Saturday, July 10, 2010

Not Home Yet

I didn't blog last night because yesterday was boring, I was tired, and on the verge of grumpy. I have my days when the hospital feels a teeny, tiny bit like an escape because I can't worry about anything else in my life. No laundry, no errands, no cooking, no home improvement projects, no cleaning, nothing. I just focus on the needs of my son. But most days I just want to be at home with some sense of normalcy.

William is a happy, peaceful child by nature, but even good kids sometimes get unpleasant. So do good parents! And although William's immediate needs are fairly simple, everything takes a long time. To quote one of his best friends, James, "At the speed of William." William does not take after my speed or impulsiveness. He is very methodical, calculating, and thoughtful---more like his dad. Great qualities! He likes routine and is particular about certain processes. I cringed this past year when he begged for shoes with laces and I realized I had to give in to my 2nd grader who eventually needed to learn how to tie shoes. It just takes so long when I'm trying to pile 5 little barefoot boys in the car to go anywhere. Yes, they are usually barefoot and I toss the shoes in after them. It's called multi-tasking. I drive and they slip on their shoes. But William likes his shoes tied just so and he is rarely ready by our destination.

Back to how this relates in the hospital. William has very painful mouth and throat sores. A very common side effect to his chemo. They show up a few days after chemo ends and last about a week and are usually just finished healing when the next cycle of chemo begins. This creates a problem with eating. The one thing I focus on controlling! It is very painful and he cries and struggles to get anything down. He actually needs morphine to eat. However, morphine makes him nauseated when taken on an empty stomach. So here's our process for eating:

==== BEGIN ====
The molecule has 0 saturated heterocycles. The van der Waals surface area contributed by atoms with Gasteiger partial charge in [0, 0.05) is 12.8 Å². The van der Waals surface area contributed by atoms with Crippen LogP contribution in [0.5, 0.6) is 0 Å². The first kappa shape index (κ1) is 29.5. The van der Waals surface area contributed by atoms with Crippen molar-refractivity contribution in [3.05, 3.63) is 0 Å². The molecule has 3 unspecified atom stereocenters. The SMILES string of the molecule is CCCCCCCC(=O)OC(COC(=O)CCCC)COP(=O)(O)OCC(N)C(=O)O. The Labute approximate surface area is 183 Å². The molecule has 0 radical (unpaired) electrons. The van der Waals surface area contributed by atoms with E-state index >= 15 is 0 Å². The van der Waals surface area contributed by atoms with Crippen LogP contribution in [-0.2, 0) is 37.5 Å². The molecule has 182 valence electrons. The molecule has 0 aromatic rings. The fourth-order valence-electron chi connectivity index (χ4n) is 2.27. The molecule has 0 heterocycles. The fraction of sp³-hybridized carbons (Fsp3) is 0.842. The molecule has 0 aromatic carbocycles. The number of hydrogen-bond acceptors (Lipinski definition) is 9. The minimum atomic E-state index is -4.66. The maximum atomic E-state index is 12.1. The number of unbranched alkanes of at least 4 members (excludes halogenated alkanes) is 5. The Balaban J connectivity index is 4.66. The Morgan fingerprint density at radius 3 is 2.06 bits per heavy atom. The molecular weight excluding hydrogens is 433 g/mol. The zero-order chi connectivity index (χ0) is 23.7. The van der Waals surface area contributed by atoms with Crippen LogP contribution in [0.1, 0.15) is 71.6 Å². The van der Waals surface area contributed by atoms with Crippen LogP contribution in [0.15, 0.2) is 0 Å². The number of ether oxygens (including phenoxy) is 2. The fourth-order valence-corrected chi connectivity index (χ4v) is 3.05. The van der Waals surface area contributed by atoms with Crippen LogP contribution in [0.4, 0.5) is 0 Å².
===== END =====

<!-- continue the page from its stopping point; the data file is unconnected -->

-40 minutes before eating he swishes with a solution of Maalox, Benadryl, and Xylocaine. This coats and numbs and lasts for about 30-45 minutes.
-10 minutes later, after it starts to take affect, I try get him to eat something small. This usually is more forced than voluntary and includes wincing and whining. (me and William)
-10 minutes later, I give him morphine which tastes bad so I have to have a drink immediately ready.
-20 minutes later, the morphine sets in and he is able to eat, but some pain remains and I must sit and coax each bite or sip.
2 out of his 3 meals are protein shakes right now. And each 10 oz. shake usually takes him over an hour to consume. I don't try to push him too hard, but we have to get it down before the meds wear off.

So for all you mathematicians out there, you've probably already done the math to figure out that each meal takes nearly 2 1/2 hours start to finish. Perhaps he takes after the Frenchy in me! hah!

William said to me yesterday: "It's weird, I always feel so sick at the hospital, but when I'm home I feel so good. "
Me: "Yeah, me too! The getaway car is ready. Let's break outta here!"
He smiled.

He had a blood draw this morning. (I managed to sleep through it. Awesome! I'm getting this hospital sleeping thing down.) I haven't received my copy of the labs yet so I can chart the trends with the last cycle. It's pathetic and diligent all wrapped up with a neat little bow! But the nurse did mention that his platelets were low and he would probably need a platelet transfusion. That's exciting! He hasn't had one of those yet. Now I need to look back at his platelet trends.

It's 9:30 AM now. William is still sound asleep. I'm starving, but trying not to dive into his breakfast that's been sitting on the counter for over an hour. It's the only meal that is almost 100% edible. He never eats it, but I feel guilty eating it without his rejection first. He needs his sleep, but right now we're looking at finishing our breakfast song and dance at noon if he sleeps much longer! And morphine needs a few hours between doses. But I'll let him sleep because I love him.


  1. Keep hanging on Julie! Lots of love from our family. <3

  2. Oh Julie, I feel for you and for William. I got the mouth sores with my chemo too and they are SO painful. Forget the hair falling out, nausea and fatigue...I thought those mouth sores were the worst part! You are doing such a good job of being supportive and patient. We are praying for you.

  3. i love you. i think Heavenly Father gave you william beacause He knew that you would be the best mom there possibly was for this trial he'd endure. you are a super star. i am so proud of you, so proud to be your cousin. and know that while you're sitting with him in the hospital, we are thinking about you and him and PRAYING for you all non-stop. thank you for the blog. you are such a blessing to all who read it.
    love you tons